Who Needs Accessibility?
There is a certain stereotype that pertains to something being "accessible". When most peole think of accessibility they think wheelchiars, which is important but does not capture the big picture, there are more people who are effected by accessibility then just people in wheelchairs and walkers. Yes, ramps and automatic doors are great, but other disabilities need to be included such as visually impared and hearing impaired persons.
How To Accommodate For The Visually Impaired
Making a public facility accessible for someone with sight loss can be so much easier then it is cut out to be, all you have to do is add braille to your signs! Adding braille allows those who are blind to navigate your facility better. Also, not all people who are visually impaired read braille, so you should also make sure that your signs are fairly large. This can also help elders with less visual acuity. Another idea if you really want to go all out is that if you are a public place that a blind person may encounter, like a grocery store or mall, you could also make sure your employees know how to handle someone with vision loss. If they have to describe where something says "It is to Your left" instead of "It's over there" or even teach sighted guide (but that is not necessary). plus, as a general rule, make sure that there are no trip hazards and chairs are pushed in to make your facility easier to navigate.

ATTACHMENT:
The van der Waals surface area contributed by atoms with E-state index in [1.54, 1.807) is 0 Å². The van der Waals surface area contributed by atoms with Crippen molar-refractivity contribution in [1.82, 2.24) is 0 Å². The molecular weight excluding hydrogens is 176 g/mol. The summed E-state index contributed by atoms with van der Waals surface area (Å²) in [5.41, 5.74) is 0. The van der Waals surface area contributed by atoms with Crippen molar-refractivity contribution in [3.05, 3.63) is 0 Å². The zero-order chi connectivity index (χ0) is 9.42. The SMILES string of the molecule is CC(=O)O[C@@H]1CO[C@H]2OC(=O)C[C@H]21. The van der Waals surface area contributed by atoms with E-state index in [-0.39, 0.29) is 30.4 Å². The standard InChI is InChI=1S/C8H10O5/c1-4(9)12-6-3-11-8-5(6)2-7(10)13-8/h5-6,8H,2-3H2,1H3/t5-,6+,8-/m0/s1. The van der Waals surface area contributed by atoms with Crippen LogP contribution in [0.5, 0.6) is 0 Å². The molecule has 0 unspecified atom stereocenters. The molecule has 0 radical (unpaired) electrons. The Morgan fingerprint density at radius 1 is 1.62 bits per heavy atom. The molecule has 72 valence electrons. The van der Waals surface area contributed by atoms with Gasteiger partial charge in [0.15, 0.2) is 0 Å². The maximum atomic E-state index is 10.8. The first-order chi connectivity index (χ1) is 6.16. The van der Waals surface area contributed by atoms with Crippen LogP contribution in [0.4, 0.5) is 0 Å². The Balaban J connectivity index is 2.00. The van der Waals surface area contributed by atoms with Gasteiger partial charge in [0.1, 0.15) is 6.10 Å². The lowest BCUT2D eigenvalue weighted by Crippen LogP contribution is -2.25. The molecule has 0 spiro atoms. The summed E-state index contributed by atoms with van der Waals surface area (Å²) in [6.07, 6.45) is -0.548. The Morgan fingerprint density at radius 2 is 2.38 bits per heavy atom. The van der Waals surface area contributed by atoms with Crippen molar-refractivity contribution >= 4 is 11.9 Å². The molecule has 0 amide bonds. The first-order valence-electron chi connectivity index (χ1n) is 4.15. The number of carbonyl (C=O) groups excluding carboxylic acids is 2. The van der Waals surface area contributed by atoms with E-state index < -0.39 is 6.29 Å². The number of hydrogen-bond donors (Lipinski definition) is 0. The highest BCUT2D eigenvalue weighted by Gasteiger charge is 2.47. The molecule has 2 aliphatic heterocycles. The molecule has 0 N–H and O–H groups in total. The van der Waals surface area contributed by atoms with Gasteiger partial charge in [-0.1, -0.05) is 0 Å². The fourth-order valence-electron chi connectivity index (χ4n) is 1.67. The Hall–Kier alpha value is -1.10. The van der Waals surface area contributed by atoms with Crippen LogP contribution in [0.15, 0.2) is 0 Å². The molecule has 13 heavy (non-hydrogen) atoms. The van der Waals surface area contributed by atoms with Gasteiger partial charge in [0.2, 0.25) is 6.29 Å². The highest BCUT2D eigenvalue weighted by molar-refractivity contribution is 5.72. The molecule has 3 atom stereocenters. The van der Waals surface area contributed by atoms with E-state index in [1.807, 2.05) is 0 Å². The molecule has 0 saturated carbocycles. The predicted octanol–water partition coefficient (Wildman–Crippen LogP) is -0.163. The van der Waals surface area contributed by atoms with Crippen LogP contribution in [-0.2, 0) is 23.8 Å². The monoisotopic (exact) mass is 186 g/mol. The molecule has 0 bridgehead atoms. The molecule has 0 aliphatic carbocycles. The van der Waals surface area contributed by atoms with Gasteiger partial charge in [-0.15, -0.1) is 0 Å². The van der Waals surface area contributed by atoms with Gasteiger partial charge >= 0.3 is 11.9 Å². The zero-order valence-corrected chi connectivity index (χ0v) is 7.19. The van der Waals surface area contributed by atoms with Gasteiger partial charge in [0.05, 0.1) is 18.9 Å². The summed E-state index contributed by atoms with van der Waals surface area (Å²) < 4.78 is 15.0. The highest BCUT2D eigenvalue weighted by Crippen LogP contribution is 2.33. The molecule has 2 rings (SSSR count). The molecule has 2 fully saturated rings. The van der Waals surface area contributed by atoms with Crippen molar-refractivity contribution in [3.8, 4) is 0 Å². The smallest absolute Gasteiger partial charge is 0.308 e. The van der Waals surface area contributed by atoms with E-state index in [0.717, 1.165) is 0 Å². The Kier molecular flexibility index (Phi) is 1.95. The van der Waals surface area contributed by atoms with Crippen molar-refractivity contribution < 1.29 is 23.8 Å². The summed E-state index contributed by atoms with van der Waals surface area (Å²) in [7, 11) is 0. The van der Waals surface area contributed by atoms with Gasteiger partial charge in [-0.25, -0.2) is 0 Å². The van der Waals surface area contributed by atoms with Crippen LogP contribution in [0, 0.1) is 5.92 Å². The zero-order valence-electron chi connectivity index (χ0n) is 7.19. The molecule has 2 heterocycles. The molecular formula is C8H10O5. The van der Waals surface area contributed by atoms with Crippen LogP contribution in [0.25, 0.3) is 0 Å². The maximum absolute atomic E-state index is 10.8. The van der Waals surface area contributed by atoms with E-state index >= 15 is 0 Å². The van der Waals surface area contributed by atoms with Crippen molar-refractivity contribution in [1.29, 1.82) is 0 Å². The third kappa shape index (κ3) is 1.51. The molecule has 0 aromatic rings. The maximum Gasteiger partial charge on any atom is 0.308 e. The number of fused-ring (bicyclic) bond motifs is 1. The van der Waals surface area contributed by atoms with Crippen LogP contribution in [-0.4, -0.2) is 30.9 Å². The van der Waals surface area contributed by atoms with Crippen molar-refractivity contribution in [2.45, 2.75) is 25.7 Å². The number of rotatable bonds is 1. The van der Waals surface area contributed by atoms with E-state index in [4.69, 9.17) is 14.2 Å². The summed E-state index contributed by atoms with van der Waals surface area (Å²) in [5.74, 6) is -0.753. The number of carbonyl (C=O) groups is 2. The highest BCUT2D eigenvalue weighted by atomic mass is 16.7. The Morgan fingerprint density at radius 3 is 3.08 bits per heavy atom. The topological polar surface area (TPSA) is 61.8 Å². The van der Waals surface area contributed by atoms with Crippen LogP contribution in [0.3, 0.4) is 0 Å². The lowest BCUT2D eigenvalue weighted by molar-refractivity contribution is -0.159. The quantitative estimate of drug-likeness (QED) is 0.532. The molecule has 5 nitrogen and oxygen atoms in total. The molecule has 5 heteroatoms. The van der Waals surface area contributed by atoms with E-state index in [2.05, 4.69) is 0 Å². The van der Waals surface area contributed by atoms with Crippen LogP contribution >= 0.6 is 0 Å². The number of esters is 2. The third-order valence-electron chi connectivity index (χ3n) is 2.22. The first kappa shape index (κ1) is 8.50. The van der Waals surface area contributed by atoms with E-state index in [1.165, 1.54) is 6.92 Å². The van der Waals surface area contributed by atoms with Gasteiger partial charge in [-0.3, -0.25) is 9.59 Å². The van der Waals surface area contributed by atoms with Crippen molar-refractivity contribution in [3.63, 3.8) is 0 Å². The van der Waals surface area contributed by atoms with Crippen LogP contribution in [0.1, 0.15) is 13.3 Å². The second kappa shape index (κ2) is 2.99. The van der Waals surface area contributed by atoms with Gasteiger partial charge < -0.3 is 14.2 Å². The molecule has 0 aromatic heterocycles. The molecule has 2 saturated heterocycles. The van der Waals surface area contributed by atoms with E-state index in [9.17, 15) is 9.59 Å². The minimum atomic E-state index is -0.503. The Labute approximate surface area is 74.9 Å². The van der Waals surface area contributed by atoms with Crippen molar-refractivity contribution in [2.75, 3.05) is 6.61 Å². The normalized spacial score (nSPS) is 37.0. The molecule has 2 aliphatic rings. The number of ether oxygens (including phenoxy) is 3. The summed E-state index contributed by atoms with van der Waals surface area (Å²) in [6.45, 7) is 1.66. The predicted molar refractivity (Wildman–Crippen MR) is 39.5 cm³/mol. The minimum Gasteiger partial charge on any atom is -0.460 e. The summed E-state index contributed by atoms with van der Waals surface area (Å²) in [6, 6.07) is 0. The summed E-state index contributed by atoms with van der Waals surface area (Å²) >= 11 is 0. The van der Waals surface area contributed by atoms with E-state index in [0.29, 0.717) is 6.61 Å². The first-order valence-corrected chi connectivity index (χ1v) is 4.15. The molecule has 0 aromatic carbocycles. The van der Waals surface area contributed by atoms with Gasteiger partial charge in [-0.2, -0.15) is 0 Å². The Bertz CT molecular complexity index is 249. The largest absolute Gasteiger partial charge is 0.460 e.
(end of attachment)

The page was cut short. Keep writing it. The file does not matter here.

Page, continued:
Accommodating For Someone With Hearing Loss
Accommodating for someone with hearing loss can be just as easy as accommodating for sight loss. If you are dealing with displays including video, make sure that you have subtitles that can be read. As well, it is not a bad idea to have a member of your staff who knows sign language to make it easier to communicate with your customer.